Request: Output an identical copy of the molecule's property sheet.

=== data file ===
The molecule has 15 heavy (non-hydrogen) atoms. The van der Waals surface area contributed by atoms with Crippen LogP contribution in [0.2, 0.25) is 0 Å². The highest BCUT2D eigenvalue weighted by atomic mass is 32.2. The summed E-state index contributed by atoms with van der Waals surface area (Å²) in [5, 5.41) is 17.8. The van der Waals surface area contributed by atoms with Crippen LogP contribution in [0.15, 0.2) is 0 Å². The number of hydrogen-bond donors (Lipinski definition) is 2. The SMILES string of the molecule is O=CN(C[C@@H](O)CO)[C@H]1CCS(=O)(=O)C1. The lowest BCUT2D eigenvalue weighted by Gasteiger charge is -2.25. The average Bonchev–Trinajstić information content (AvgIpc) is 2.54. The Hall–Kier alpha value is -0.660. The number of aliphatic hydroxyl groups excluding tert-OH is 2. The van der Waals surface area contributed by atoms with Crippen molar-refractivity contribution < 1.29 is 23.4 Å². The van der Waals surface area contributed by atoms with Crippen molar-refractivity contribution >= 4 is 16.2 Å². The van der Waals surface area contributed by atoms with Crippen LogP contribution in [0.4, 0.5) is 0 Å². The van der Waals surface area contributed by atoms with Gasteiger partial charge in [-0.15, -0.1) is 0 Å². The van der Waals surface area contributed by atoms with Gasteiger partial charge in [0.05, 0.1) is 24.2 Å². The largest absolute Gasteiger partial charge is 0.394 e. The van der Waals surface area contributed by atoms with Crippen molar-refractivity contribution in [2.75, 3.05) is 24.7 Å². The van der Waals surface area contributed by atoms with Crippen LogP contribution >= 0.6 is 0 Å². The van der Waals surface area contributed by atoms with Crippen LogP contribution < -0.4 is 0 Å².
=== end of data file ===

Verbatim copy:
The molecule has 15 heavy (non-hydrogen) atoms. The van der Waals surface area contributed by atoms with Crippen LogP contribution in [0.2, 0.25) is 0 Å². The highest BCUT2D eigenvalue weighted by atomic mass is 32.2. The summed E-state index contributed by atoms with van der Waals surface area (Å²) in [5, 5.41) is 17.8. The van der Waals surface area contributed by atoms with Crippen LogP contribution in [0.15, 0.2) is 0 Å². The number of hydrogen-bond donors (Lipinski definition) is 2. The SMILES string of the molecule is O=CN(C[C@@H](O)CO)[C@H]1CCS(=O)(=O)C1. The lowest BCUT2D eigenvalue weighted by Gasteiger charge is -2.25. The average Bonchev–Trinajstić information content (AvgIpc) is 2.54. The Hall–Kier alpha value is -0.660. The number of aliphatic hydroxyl groups excluding tert-OH is 2. The van der Waals surface area contributed by atoms with Crippen molar-refractivity contribution < 1.29 is 23.4 Å². The van der Waals surface area contributed by atoms with Crippen molar-refractivity contribution >= 4 is 16.2 Å². The van der Waals surface area contributed by atoms with Crippen LogP contribution in [0.4, 0.5) is 0 Å². The van der Waals surface area contributed by atoms with Gasteiger partial charge in [-0.15, -0.1) is 0 Å². The van der Waals surface area contributed by atoms with Gasteiger partial charge in [0.05, 0.1) is 24.2 Å². The largest absolute Gasteiger partial charge is 0.394 e. The van der Waals surface area contributed by atoms with Crippen molar-refractivity contribution in [2.75, 3.05) is 24.7 Å². The van der Waals surface area contributed by atoms with Crippen LogP contribution >= 0.6 is 0 Å². The van der Waals surface area contributed by atoms with Crippen LogP contribution < -0.4 is 0 Å².